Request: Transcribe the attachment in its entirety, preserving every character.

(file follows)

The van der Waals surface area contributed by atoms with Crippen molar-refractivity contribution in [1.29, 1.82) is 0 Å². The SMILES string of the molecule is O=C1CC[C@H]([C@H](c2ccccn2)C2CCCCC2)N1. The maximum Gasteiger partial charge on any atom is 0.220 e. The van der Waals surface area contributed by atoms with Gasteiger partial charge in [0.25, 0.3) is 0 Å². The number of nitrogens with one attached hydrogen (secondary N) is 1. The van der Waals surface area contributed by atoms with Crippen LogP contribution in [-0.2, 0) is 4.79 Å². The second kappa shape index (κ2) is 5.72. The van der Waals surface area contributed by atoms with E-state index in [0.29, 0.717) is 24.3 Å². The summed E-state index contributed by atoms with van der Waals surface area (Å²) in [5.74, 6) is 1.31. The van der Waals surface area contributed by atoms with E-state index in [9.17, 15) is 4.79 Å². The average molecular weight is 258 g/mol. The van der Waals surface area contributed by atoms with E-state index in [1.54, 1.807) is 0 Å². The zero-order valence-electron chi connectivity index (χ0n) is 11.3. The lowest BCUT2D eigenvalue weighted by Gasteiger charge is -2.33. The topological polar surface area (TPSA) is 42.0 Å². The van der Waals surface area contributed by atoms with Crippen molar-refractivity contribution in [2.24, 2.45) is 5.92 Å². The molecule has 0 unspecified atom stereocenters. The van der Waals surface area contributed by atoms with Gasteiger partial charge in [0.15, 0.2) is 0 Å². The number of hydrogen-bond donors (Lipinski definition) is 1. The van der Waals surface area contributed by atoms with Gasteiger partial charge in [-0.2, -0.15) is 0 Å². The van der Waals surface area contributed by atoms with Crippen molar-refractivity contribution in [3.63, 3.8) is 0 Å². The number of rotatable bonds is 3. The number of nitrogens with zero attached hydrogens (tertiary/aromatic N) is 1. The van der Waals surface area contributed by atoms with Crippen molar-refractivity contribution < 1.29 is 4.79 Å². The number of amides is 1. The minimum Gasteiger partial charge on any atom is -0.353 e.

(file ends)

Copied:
The van der Waals surface area contributed by atoms with Crippen molar-refractivity contribution in [1.29, 1.82) is 0 Å². The SMILES string of the molecule is O=C1CC[C@H]([C@H](c2ccccn2)C2CCCCC2)N1. The maximum Gasteiger partial charge on any atom is 0.220 e. The van der Waals surface area contributed by atoms with Gasteiger partial charge in [0.25, 0.3) is 0 Å². The number of nitrogens with one attached hydrogen (secondary N) is 1. The van der Waals surface area contributed by atoms with Crippen LogP contribution in [-0.2, 0) is 4.79 Å². The second kappa shape index (κ2) is 5.72. The van der Waals surface area contributed by atoms with E-state index in [0.29, 0.717) is 24.3 Å². The summed E-state index contributed by atoms with van der Waals surface area (Å²) in [5.74, 6) is 1.31. The van der Waals surface area contributed by atoms with E-state index in [9.17, 15) is 4.79 Å². The average molecular weight is 258 g/mol. The van der Waals surface area contributed by atoms with E-state index in [1.54, 1.807) is 0 Å². The zero-order valence-electron chi connectivity index (χ0n) is 11.3. The lowest BCUT2D eigenvalue weighted by Gasteiger charge is -2.33. The topological polar surface area (TPSA) is 42.0 Å². The van der Waals surface area contributed by atoms with Crippen molar-refractivity contribution in [2.24, 2.45) is 5.92 Å². The molecule has 0 unspecified atom stereocenters. The van der Waals surface area contributed by atoms with Gasteiger partial charge in [0.15, 0.2) is 0 Å². The number of hydrogen-bond donors (Lipinski definition) is 1. The van der Waals surface area contributed by atoms with Gasteiger partial charge in [-0.2, -0.15) is 0 Å². The van der Waals surface area contributed by atoms with Crippen molar-refractivity contribution in [3.63, 3.8) is 0 Å². The number of rotatable bonds is 3. The number of nitrogens with zero attached hydrogens (tertiary/aromatic N) is 1. The van der Waals surface area contributed by atoms with Crippen molar-refractivity contribution < 1.29 is 4.79 Å². The number of amides is 1. The minimum Gasteiger partial charge on any atom is -0.353 e.